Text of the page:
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Domestic regulation 'making moves abroad easier'

Posted by: Laurence Simons 14/05/13

The globalised world of modern business - hands across the water, men in suits gingerly sampling mysterious gobbets of food in exotic countries then smiling with unexpected enjoyment, trying to have a Skype conversation with people of four different nationalities - has become well entrenched in the last two decades.

This has had many benefits for global companies, especially as the economic crisis took the wind out of the sails of many core markets. However, as in-house lawyers know, the regulatory environment faced by many firms has become increasingly labyrinthine.

While this means a lot of work for general counsel, it is clearly necessary to keep things on the straight and level. Businesses, much like small children, perform best when given a degree of structure; when left untrammelled, they run amok, poking sticks into each other's eyes and drawing on the wall in crayon.

According to a report from global law firm Reed Smith, written by the Economist Intelligence Unit, 65 per cent of business leaders agreed that domestic regulatory developments have made it easier for their companies to expand into new markets.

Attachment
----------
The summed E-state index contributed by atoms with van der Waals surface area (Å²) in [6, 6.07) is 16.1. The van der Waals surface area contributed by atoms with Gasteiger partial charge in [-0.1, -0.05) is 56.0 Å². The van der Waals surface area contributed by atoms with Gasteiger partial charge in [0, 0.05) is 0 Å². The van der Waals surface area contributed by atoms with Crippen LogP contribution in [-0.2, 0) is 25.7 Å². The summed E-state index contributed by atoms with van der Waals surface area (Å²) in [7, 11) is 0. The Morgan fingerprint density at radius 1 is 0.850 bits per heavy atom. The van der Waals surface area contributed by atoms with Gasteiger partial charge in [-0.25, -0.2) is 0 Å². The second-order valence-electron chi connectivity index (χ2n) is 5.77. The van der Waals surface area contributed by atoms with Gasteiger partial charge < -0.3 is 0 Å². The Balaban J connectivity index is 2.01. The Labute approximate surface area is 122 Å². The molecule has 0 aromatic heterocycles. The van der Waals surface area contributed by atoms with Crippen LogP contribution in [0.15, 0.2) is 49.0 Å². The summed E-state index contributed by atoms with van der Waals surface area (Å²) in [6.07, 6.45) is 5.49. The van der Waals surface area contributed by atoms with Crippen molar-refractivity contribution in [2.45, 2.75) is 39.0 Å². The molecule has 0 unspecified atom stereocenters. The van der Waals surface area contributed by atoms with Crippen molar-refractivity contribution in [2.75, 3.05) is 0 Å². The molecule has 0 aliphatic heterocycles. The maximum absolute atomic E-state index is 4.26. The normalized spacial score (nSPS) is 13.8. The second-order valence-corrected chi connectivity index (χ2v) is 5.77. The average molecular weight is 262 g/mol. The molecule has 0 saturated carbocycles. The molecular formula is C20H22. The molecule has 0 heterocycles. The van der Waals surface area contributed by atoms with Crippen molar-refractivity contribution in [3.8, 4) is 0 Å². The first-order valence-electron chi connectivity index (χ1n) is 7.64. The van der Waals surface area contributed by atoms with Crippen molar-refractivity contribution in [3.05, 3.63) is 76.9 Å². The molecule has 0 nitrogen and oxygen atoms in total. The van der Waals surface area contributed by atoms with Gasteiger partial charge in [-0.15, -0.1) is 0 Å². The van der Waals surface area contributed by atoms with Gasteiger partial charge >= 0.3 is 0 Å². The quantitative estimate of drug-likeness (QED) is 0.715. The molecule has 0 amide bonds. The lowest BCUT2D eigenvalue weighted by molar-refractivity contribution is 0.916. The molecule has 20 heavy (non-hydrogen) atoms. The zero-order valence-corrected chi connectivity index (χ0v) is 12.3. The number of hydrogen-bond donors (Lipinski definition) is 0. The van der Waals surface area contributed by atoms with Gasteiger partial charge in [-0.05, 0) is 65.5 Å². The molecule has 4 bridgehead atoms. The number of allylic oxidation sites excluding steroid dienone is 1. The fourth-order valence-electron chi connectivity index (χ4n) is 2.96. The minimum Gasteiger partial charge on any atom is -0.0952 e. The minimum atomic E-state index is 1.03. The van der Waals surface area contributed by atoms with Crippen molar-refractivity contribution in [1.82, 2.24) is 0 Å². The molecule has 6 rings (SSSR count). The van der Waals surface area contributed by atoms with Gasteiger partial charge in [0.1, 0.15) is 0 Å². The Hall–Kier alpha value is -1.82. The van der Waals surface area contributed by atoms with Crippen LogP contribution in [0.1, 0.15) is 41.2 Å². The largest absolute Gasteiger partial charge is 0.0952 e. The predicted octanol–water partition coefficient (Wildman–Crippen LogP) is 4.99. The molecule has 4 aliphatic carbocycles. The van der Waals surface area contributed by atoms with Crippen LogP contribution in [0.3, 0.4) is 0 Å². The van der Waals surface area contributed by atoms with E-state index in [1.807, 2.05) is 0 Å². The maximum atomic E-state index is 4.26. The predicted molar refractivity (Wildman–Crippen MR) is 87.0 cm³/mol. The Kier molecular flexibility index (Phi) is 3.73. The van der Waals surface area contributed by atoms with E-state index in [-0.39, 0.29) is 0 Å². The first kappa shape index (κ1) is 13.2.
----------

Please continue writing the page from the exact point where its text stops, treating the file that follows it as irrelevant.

Three-fifths of respondents believed that as well as supporting cross-border expansion, regulatory regimes encourage companies to innovate and develop new products, reports the Global Legal Post.

Cynthia Donoghue, partner and co-head of Reed Smith's data privacy, security and management group, warned that overly-complex regulation and a lack of transparency can have a negative effect.

However, she added: "The survey demonstrates that regulation benefits international expansion, encourages innovation and determines valuable investment decisions. In order to facilitate global business transactions and to create a level playing field for all market participants, it is important that coordinated regulatory frameworks are put in place."

To once again compare large companies with small children, too many rules are stifling, while the right amount encourage creativity and growth. I think in-house lawyers are in a kind of Mary Poppins role in this analogy, which should be pleasing.